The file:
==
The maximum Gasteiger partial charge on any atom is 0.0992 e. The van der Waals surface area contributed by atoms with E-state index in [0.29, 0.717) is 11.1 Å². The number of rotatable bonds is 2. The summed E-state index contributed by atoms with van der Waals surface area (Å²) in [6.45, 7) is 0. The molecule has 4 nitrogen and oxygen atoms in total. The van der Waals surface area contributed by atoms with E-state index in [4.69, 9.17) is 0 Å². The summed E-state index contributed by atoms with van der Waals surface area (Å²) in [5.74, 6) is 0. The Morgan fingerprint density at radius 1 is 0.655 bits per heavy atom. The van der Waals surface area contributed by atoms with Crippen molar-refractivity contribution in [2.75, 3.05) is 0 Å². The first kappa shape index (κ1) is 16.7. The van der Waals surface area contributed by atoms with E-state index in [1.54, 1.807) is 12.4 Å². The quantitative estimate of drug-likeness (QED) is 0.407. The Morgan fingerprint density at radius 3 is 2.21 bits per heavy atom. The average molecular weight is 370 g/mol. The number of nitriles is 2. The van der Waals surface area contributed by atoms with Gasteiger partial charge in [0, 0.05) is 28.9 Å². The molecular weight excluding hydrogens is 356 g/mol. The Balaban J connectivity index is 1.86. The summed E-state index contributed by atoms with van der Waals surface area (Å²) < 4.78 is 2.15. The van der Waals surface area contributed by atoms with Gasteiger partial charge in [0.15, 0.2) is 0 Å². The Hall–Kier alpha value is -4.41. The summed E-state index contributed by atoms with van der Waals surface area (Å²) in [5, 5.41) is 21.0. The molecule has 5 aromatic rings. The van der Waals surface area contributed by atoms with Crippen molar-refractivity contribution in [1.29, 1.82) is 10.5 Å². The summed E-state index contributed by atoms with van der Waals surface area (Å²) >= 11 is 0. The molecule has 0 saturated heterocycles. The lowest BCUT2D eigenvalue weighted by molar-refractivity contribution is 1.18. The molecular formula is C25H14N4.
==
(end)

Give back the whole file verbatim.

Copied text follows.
The maximum Gasteiger partial charge on any atom is 0.0992 e. The van der Waals surface area contributed by atoms with E-state index in [0.29, 0.717) is 11.1 Å². The number of rotatable bonds is 2. The summed E-state index contributed by atoms with van der Waals surface area (Å²) in [6.45, 7) is 0. The molecule has 4 nitrogen and oxygen atoms in total. The van der Waals surface area contributed by atoms with E-state index in [4.69, 9.17) is 0 Å². The summed E-state index contributed by atoms with van der Waals surface area (Å²) in [5.74, 6) is 0. The Morgan fingerprint density at radius 1 is 0.655 bits per heavy atom. The van der Waals surface area contributed by atoms with Crippen molar-refractivity contribution in [2.75, 3.05) is 0 Å². The first kappa shape index (κ1) is 16.7. The van der Waals surface area contributed by atoms with E-state index in [1.54, 1.807) is 12.4 Å². The quantitative estimate of drug-likeness (QED) is 0.407. The Morgan fingerprint density at radius 3 is 2.21 bits per heavy atom. The average molecular weight is 370 g/mol. The number of nitriles is 2. The van der Waals surface area contributed by atoms with Gasteiger partial charge in [0, 0.05) is 28.9 Å². The molecular weight excluding hydrogens is 356 g/mol. The Balaban J connectivity index is 1.86. The summed E-state index contributed by atoms with van der Waals surface area (Å²) < 4.78 is 2.15. The van der Waals surface area contributed by atoms with Gasteiger partial charge in [0.15, 0.2) is 0 Å². The Hall–Kier alpha value is -4.41. The summed E-state index contributed by atoms with van der Waals surface area (Å²) in [5, 5.41) is 21.0. The molecule has 5 aromatic rings. The van der Waals surface area contributed by atoms with Crippen molar-refractivity contribution in [1.29, 1.82) is 10.5 Å². The summed E-state index contributed by atoms with van der Waals surface area (Å²) >= 11 is 0. The molecule has 0 saturated heterocycles. The lowest BCUT2D eigenvalue weighted by molar-refractivity contribution is 1.18. The molecular formula is C25H14N4.